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Our Philosophy

Our Philosophy

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Published by latif19247320
its all about the way we think and live. Can you proove your way of life? think again...
its all about the way we think and live. Can you proove your way of life? think again...

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Published by: latif19247320 on Oct 15, 2009
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Our Philosophy
byAyatullah Muhammad Baqir as-Sadr
Translation, Introduction and Notes by
 Shams C. Inati
Published by:
The Nature of This Work 
Our Philosophy
is a collection of our basic notions concerning the world and our way of considering it. For this reason, the book, with the exception of the Introduction, is dividedinto two investigations: one concerned with the theory of knowledge, and the other, with thephilosophical notion of the world.The task of the first investigation undertaken by this work can be summarized as follows:1.
To provide evidence for the [soundness of] rational logic which asserts that therational method of thought is sound, and that the mind - as it is equipped withnecessary knowledge prior to experience - is the primary criterion of human thought.There can be no philosophical or a scientific thought that does not submit to thisgeneral criterion. Even the experience that empiricists claim to be the primarycriterion is not in reality anything but an instrument for applying the rational criterion.The experiential theory cannot dispense with the rational treasure.2.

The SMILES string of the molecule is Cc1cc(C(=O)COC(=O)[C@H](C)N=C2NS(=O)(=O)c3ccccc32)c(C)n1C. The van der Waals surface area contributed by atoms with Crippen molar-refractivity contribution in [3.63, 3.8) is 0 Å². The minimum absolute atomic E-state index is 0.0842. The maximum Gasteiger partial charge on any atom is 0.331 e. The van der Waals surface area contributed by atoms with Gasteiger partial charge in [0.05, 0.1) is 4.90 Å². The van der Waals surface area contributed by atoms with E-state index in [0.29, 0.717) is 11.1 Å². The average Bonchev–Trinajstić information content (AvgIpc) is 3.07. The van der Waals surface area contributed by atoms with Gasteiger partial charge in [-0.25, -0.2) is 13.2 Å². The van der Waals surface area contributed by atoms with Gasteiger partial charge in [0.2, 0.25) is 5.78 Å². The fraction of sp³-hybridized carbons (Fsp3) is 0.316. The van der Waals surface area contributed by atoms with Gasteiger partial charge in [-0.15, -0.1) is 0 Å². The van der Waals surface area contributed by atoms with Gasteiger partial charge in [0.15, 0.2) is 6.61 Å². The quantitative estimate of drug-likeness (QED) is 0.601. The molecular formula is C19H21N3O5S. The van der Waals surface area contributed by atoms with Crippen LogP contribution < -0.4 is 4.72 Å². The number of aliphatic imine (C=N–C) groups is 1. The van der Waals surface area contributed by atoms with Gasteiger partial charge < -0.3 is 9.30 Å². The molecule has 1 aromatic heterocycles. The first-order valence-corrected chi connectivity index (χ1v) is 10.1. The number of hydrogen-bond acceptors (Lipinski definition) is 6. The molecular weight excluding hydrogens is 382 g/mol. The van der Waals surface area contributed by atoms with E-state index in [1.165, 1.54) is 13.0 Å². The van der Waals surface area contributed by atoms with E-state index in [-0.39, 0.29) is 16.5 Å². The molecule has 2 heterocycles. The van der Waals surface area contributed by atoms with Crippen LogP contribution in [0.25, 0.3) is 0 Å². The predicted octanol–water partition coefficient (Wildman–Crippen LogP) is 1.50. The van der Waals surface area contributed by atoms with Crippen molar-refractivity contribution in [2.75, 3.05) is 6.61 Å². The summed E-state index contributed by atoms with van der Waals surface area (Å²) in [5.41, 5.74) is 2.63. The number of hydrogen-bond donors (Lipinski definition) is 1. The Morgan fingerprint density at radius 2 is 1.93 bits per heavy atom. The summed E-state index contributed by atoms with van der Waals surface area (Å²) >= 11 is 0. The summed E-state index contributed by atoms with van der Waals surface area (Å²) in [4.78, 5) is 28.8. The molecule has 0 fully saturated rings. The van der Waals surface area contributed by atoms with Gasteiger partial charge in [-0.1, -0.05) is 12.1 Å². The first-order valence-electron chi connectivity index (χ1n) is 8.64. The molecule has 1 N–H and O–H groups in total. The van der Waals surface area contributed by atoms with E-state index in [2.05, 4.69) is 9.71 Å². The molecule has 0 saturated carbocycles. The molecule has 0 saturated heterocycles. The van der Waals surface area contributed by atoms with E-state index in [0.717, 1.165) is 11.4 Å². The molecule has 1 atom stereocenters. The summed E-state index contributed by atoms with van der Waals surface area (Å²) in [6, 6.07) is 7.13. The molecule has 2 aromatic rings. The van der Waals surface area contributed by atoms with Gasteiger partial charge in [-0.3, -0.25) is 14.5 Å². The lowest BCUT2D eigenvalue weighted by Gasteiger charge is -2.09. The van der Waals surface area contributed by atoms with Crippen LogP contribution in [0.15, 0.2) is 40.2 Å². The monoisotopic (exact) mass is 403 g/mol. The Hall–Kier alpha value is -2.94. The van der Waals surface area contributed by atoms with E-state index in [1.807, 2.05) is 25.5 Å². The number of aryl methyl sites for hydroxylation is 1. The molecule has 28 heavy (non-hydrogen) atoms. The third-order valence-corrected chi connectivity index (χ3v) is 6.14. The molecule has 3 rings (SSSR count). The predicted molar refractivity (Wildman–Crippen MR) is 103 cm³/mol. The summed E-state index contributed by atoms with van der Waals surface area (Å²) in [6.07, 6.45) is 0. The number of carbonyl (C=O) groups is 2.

To study the value of human knowledge, and to show that one can admit thatknowledge has a [true] value on the basis of rational logic, and not on the basis of dialectical logic which cannot give knowledge a true value. Our basic purpose in thisinvestigation is to determine the book's method in the second investigation, since thepositing of a general notion concerning the world depends, in the first place, ondetermining the principal method of thought, the general criterion of true knowledge,[1] and the extent of (p. 8) the value of true knowledge. That is why the firstinvestigation is in fact a preparatory discussion for the second. The secondinvestigation of the work is the basic investigation, to which we would like to directthe reader's attention in particular.The discussion of the second investigation runs into five parts. In the first part, we present thephilosophical notions in conflict and their identifications. We will also offer someclarification of these notions.In the second part, we will take up the dialectic, since it is the best-known method on whichmodern materialism rests today. Thus, we will study objectively and in detail all the majorideas of the dialectic that were formulated by Hegel [2] and Karl Marx [3],the two dialectic philosophers.In the third part, we will study the principle and laws of causality that govern the world, aswell as the comprehensive philosophical explication of the world that causality offers us. Wewill also treat a number of philosophical doubts that have emerged in light of recent scientificdevelopments.From there, we will move to the fourth part [concerning] matter and God [4].This discussion relates to one of the final stages of the conflict between materialism and theology, so that we